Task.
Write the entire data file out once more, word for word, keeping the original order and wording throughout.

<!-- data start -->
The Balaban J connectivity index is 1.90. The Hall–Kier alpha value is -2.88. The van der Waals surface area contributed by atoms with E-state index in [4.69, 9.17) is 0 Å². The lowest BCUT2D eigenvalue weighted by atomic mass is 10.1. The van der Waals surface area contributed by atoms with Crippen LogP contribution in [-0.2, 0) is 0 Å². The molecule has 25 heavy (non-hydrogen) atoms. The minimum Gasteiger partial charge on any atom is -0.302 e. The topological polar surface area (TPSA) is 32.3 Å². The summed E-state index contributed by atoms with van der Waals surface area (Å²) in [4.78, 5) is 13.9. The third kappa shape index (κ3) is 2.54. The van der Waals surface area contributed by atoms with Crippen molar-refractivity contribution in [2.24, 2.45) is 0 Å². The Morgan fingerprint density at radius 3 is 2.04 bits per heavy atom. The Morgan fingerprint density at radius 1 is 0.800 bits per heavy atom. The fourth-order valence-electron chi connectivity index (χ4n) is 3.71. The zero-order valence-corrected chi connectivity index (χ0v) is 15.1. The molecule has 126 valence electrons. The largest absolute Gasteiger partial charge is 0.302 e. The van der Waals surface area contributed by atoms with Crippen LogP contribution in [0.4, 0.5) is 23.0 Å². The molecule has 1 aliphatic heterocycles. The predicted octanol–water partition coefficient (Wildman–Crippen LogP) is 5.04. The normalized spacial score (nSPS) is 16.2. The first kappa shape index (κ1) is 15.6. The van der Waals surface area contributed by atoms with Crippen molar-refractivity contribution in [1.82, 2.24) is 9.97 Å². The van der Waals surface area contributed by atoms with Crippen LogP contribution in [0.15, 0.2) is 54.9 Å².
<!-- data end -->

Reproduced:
The Balaban J connectivity index is 1.90. The Hall–Kier alpha value is -2.88. The van der Waals surface area contributed by atoms with E-state index in [4.69, 9.17) is 0 Å². The lowest BCUT2D eigenvalue weighted by atomic mass is 10.1. The van der Waals surface area contributed by atoms with Crippen LogP contribution in [-0.2, 0) is 0 Å². The molecule has 25 heavy (non-hydrogen) atoms. The minimum Gasteiger partial charge on any atom is -0.302 e. The topological polar surface area (TPSA) is 32.3 Å². The summed E-state index contributed by atoms with van der Waals surface area (Å²) in [4.78, 5) is 13.9. The third kappa shape index (κ3) is 2.54. The van der Waals surface area contributed by atoms with Crippen molar-refractivity contribution in [2.24, 2.45) is 0 Å². The Morgan fingerprint density at radius 3 is 2.04 bits per heavy atom. The Morgan fingerprint density at radius 1 is 0.800 bits per heavy atom. The fourth-order valence-electron chi connectivity index (χ4n) is 3.71. The zero-order valence-corrected chi connectivity index (χ0v) is 15.1. The molecule has 126 valence electrons. The largest absolute Gasteiger partial charge is 0.302 e. The van der Waals surface area contributed by atoms with Crippen LogP contribution in [0.4, 0.5) is 23.0 Å². The molecule has 1 aliphatic heterocycles. The predicted octanol–water partition coefficient (Wildman–Crippen LogP) is 5.04. The normalized spacial score (nSPS) is 16.2. The first kappa shape index (κ1) is 15.6. The van der Waals surface area contributed by atoms with Crippen molar-refractivity contribution in [1.82, 2.24) is 9.97 Å². The van der Waals surface area contributed by atoms with Crippen LogP contribution in [0.15, 0.2) is 54.9 Å².